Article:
Torbay’s Tory MP Kevin Foster says people have been angered by the actions of Dominic Cummings during the coronavirus lockdown.
The Conservative MP has passed on the reaction of constituents in Torquay and Paignton to the prime minister.
Mr Foster said in a statement more than 300 residents had contacted him with their views about the behaviour of Mr Cummings.
But he said people should wait for the outcome of the Durham Police inquiry into the allegations, rather than accept “trial by media”.
The MP thanked people for observing the restrictions in recent weeks and said he had first-hand seen the work and sacrifices by people to tackle the threat of the virus.
He paid tribute to everyone “who did their bit” including NHS staff and care workers.
Mr Foster, a minister at the Home Office, said: “Having made our own sacrifices, we will all be angry when we believe not just the letter, but the spirit of the guidelines may have been broken.
“Be this the people who gathered on Paignton Beach during lockdown or Mr Cummings’ journey.
“I have contacted the Prime Minister’s team to highlight the views of residents here in the bay, plus their thoughts and outstanding questions on the comments provided by Mr Cummings.”
The MP said Torbay had seen a “remarkable turnaround” from being one of the country’s initial Covid-19 hotspots to one of the lowest in the country.
He said he had missed attending church, meeting friends and visiting his father who has an underlying health condition.
Mr Foster added: “My decisions were based on ensuring those I love, along with my community and neighbours are protected.
“I thank all those in our bay who did the same, including in circumstances which made it more difficult not to be there, especially where a loved one was ill.
“I will continue following the same rules as those I represent, not just because of my role, but to protect those I love and live near to from this threat.”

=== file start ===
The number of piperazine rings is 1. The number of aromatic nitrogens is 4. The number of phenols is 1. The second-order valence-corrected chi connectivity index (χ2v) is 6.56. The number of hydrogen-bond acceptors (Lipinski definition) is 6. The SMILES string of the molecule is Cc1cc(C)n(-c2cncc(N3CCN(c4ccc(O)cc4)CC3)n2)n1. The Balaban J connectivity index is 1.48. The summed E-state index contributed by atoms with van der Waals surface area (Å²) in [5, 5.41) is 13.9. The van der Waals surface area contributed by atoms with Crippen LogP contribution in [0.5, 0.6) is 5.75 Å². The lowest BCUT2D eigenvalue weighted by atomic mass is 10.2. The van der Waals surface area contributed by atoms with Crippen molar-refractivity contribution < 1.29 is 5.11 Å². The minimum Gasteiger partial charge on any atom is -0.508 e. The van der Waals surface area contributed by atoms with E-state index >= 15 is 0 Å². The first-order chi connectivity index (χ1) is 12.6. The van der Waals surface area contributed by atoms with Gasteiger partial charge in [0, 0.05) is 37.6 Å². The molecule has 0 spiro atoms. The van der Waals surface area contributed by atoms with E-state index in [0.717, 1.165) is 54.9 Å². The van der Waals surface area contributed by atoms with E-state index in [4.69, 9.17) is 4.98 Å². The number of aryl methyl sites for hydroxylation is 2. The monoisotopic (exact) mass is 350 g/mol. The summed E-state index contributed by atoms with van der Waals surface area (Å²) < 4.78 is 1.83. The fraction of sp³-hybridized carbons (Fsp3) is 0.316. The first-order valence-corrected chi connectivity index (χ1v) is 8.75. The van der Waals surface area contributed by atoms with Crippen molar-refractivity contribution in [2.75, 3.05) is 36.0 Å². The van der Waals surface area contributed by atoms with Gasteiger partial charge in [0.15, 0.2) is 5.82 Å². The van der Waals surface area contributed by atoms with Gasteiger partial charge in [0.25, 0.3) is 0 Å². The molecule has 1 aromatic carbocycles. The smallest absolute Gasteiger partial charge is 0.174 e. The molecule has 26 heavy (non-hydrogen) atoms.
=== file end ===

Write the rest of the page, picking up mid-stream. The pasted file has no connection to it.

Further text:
Mr Foster said as a former criminal defence lawyer he preferred the justice system over trial by media.
He said: “There can only be one law, hence in Mr Cumming’s instance Durham Police will determine, without any political fear or favour, whether there is a case to answer for breaking it. No matter what anyone’s political view we can have confidence in their decision.”
Mr Cummings said at his press conference at Downing Street on Monday he believed he had acted reasonably and within the law when he drove his family 260 miles from London to County Durham after his wife developed Covid-19 symptoms in March.
He said they had self-isolated at a property on his father’s farm to be close to relatives in case they needed help with care for their four-year-old son, and had no regrets about his decision.
Mr Cummings said he had later taken his wife and family on a 60-mile round trip to Barnard Castle to check whether he was fit to drive back to London after the illness affected his sight.
Some Conservative MPs called for him to be sacked for making the journey to Durham four days after the start of lockdown, which Labour said had broken the rules restricting travel restrictions.
The prime minister said he understood “the confusion, anger and pain” felt by people over the episode, but added that Mr Cummings had acted “reasonably” and with “integrity and care for others”.
By Ed Oldfield, local democracy reporting partnership